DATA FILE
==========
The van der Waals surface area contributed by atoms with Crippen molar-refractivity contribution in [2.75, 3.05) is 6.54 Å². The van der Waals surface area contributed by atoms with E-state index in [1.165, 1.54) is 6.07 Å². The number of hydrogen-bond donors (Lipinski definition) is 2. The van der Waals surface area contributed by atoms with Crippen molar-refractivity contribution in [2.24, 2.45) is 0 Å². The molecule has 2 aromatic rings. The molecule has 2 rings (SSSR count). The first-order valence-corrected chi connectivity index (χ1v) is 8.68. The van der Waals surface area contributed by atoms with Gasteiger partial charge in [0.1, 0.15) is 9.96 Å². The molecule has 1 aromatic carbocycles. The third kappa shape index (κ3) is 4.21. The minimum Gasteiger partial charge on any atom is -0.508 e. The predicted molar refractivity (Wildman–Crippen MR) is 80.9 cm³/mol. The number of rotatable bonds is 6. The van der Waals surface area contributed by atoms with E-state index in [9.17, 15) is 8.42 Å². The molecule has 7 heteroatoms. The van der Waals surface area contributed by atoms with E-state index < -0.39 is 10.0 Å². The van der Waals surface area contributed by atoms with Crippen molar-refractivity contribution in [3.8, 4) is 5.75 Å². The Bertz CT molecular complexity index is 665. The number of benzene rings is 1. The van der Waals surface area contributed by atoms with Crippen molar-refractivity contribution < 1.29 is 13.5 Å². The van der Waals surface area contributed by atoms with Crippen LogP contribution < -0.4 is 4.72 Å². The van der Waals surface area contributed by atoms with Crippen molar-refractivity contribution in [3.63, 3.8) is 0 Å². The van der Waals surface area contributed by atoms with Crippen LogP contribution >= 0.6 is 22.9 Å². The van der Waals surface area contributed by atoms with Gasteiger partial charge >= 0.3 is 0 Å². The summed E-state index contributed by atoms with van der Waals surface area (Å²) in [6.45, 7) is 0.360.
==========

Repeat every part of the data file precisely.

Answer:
The van der Waals surface area contributed by atoms with Crippen molar-refractivity contribution in [2.75, 3.05) is 6.54 Å². The van der Waals surface area contributed by atoms with E-state index in [1.165, 1.54) is 6.07 Å². The number of hydrogen-bond donors (Lipinski definition) is 2. The van der Waals surface area contributed by atoms with Crippen molar-refractivity contribution in [2.24, 2.45) is 0 Å². The molecule has 2 aromatic rings. The molecule has 2 rings (SSSR count). The first-order valence-corrected chi connectivity index (χ1v) is 8.68. The van der Waals surface area contributed by atoms with Gasteiger partial charge in [0.1, 0.15) is 9.96 Å². The molecule has 1 aromatic carbocycles. The third kappa shape index (κ3) is 4.21. The minimum Gasteiger partial charge on any atom is -0.508 e. The predicted molar refractivity (Wildman–Crippen MR) is 80.9 cm³/mol. The number of rotatable bonds is 6. The van der Waals surface area contributed by atoms with E-state index in [9.17, 15) is 8.42 Å². The molecule has 7 heteroatoms. The van der Waals surface area contributed by atoms with E-state index < -0.39 is 10.0 Å². The van der Waals surface area contributed by atoms with Crippen molar-refractivity contribution in [3.8, 4) is 5.75 Å². The Bertz CT molecular complexity index is 665. The number of benzene rings is 1. The van der Waals surface area contributed by atoms with Crippen molar-refractivity contribution < 1.29 is 13.5 Å². The van der Waals surface area contributed by atoms with Crippen LogP contribution < -0.4 is 4.72 Å². The van der Waals surface area contributed by atoms with Crippen molar-refractivity contribution in [3.63, 3.8) is 0 Å². The van der Waals surface area contributed by atoms with Crippen LogP contribution >= 0.6 is 22.9 Å². The van der Waals surface area contributed by atoms with Gasteiger partial charge >= 0.3 is 0 Å². The summed E-state index contributed by atoms with van der Waals surface area (Å²) in [6.45, 7) is 0.360.